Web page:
Deciphering the Crime Decline
In June, the Federal Bureau of Investigation announced that violent crime had declined by 5.5 percent in 2010, repeating a similar decline in the previous year. Property crime continued to decline as well. Overall, crime in America is at levels not seen since the late 1960s.
Criminologists, sociologists, and economists have been intensely debating the cause of the crime decline. While I have identified 19 published explanations, none is wholly convincing on its own.
The most compelling explanation is that, since 1980, the prison population has quadrupled at the same time crime has declined about 30 percent. During this period, state spending on corrections has tripled. While crime has declined as a result, mass incarceration does not appear to be a particularly cost-effective means of increasing public safety.
The end of the crack epidemic around 1990 is also often cited for the crime decline. Violence around drug trafficking, crimes committed to get money to buy drugs, and crimes by intoxicated persons all began dropping off at the end of this epidemic. However, data suggest that total drug use in America was lower in 1990 than at any point in the last four decades, and drug use is much higher now than it was in 1990 at the height of the crack epidemic. Putting these pieces together, we would expect to have seen a more recent bump in the crime rate if the number of drug users was the core explanation.
A bad economy is often proposed as the fuel for changes in crime rates. However, the beginning of the crime decline in 1991 coincided with a deep recession, just as the current deep recession has coincided with an almost unprecedented drop in crime.
Many criminologists have pointed to changes in “routine activities” as responsible for the crime decline. Graham Farrell and colleagues in the United Kingdom have proposed that target hardening—making cars harder to steal, businesses more protected, and personal items easier to recover—explains the decline. Other changes from improvements in technology, such as the Internet and personal entertainment systems, are believed to keep people inside their homes where they are safer. This explains the lower incidence of property crime, and the even larger slide in violent crime is a spillover.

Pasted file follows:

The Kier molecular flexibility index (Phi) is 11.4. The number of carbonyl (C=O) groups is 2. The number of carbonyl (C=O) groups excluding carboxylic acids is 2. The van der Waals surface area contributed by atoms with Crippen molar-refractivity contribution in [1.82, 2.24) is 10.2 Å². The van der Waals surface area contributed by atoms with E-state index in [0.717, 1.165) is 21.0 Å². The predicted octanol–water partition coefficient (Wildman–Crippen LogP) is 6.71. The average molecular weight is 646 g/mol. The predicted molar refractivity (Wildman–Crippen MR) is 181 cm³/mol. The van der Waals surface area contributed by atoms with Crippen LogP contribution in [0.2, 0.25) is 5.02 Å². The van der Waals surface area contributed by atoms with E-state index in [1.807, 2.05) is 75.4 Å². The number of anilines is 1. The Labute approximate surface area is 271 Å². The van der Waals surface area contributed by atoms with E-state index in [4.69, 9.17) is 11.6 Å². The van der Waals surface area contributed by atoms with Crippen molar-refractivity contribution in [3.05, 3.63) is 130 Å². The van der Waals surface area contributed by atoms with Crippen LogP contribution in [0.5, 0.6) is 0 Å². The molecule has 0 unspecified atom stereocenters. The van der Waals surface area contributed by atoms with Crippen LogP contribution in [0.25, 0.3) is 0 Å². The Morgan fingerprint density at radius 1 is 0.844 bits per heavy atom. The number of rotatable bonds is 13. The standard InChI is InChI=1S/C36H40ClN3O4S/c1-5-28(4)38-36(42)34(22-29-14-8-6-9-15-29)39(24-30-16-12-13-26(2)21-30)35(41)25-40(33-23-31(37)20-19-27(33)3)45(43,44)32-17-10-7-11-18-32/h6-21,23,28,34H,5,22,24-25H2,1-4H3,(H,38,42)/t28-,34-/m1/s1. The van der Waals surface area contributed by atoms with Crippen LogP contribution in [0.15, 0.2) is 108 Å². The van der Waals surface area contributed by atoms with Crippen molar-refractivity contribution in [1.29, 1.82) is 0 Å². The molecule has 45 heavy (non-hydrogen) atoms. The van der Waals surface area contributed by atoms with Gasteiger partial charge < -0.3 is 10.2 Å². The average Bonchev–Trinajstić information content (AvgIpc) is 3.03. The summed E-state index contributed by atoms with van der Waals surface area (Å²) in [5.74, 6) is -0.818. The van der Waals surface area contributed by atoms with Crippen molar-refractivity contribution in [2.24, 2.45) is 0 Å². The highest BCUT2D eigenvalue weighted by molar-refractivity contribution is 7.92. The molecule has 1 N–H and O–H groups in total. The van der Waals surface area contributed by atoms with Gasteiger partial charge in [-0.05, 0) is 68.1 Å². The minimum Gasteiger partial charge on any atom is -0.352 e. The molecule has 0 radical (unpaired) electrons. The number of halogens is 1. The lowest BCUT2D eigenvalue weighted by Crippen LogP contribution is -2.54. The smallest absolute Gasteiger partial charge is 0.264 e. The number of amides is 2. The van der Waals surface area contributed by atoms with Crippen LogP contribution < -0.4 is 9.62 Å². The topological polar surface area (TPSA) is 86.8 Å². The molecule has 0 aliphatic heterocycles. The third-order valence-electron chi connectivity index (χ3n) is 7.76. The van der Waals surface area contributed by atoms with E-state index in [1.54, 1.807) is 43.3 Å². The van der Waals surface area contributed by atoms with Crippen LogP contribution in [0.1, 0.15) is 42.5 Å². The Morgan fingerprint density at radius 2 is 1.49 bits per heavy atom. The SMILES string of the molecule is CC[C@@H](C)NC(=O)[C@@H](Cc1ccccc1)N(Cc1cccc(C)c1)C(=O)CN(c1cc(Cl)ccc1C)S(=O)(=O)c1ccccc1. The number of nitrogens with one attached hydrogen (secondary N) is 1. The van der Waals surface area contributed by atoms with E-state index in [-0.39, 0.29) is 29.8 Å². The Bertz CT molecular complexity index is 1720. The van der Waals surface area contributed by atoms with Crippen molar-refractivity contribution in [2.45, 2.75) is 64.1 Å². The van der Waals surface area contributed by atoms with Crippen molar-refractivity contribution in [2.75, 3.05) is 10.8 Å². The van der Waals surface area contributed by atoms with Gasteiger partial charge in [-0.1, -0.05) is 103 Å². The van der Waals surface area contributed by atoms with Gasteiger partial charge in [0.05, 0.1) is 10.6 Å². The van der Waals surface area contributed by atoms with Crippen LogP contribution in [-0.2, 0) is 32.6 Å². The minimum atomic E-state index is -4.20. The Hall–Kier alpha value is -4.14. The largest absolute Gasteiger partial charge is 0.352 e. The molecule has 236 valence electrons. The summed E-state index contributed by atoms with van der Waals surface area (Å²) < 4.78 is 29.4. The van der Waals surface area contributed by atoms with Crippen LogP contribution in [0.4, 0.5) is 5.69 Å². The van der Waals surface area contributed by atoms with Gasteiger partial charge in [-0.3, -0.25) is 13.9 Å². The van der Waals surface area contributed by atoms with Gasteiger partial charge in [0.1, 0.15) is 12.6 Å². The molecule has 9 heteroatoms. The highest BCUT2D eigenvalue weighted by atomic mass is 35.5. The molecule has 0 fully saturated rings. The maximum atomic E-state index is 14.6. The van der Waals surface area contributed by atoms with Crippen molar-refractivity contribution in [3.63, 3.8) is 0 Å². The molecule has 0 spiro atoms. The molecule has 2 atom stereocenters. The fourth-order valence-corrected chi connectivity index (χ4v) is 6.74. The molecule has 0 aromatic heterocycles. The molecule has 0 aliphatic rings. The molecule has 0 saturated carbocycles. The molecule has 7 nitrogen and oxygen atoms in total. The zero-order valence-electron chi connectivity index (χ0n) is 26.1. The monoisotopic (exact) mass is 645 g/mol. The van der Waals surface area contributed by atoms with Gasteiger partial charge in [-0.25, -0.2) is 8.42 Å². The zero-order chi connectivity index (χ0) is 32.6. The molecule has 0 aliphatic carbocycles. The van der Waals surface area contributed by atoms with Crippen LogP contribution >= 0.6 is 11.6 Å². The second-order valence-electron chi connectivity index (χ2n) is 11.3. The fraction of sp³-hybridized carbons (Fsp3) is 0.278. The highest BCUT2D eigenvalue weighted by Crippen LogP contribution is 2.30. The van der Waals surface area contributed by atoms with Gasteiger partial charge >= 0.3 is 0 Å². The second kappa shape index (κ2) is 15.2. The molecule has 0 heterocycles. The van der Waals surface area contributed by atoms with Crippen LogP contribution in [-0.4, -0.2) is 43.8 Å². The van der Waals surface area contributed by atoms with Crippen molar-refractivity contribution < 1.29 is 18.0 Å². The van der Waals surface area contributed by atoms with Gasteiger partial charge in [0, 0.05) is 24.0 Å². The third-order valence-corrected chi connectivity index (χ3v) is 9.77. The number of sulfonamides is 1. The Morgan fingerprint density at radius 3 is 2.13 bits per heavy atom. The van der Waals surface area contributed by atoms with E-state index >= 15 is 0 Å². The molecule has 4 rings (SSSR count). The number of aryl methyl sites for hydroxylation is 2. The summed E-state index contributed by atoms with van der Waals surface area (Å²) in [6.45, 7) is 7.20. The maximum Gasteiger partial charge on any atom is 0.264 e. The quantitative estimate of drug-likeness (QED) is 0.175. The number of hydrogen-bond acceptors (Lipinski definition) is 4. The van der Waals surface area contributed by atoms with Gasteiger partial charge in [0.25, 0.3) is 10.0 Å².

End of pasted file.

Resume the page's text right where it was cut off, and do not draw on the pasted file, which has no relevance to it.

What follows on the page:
Changes in policing, from the old days of cops sitting in cars reacting to calls for service to the current practice of police walking the beat in neighborhoods talking to risky people in risky places to prevent crime, are also cited. However, the number of officers per capita has not changed in 30 years, and the rate at which cases are closed has declined slightly even as there are fewer crimes to investigate.
Most observers believe gangs are less prevalent than 20 years ago, and progress has been made controlling organized crime. Yet, researchers have tremendous difficulty testing either of these elements because data are too limited.
Some economists have tried to connect changes in America in the 1970s to changes in criminal offending two decades later. The legalization of abortion, they maintain, led to fewer high- risk teens in the 1990s. Removing lead from gasoline and paint in the ‘70s may have had a similar effect. Closing mental institutions in the seventies and eighties may have initially contributed to the crime wave, while improvements in medications in the nineties and beyond may have contributed to its decline. None of these explanations holds up to close scrutiny.
I would suggest that we are looking at this problem through the wrong lens. Instead of asking why crime has declined, we should be figuring out why crime jumped in the seventies and eighties. Long-term trends suggest that the seventies and eighties were in a fact a crime bubble.
Bubbles burst. Be it Internet stocks, houses, or gold, bubbles last only as long as new buyers can be enticed into the marketplace. Drug use is socially tolerable as long as it is widespread. As the number of new drug users declined at the end of the eighties, use became less tolerable and that bubble burst. The same reasoning holds with criminal networks. Changes in routine activities and massive expansions of the prisoner population in the 1970s and ‘80s likely hastened the bursting of the crime bubble.
So, will crime go back up? While crime is very volatile, America seems to be back along its long-term trends, and there's every reason to be optimistic. That suggests that we may have an opportunity (which I’ll discuss in future posts) to cash in on this different kind of peace dividend, something that would be welcome in the current budget environment.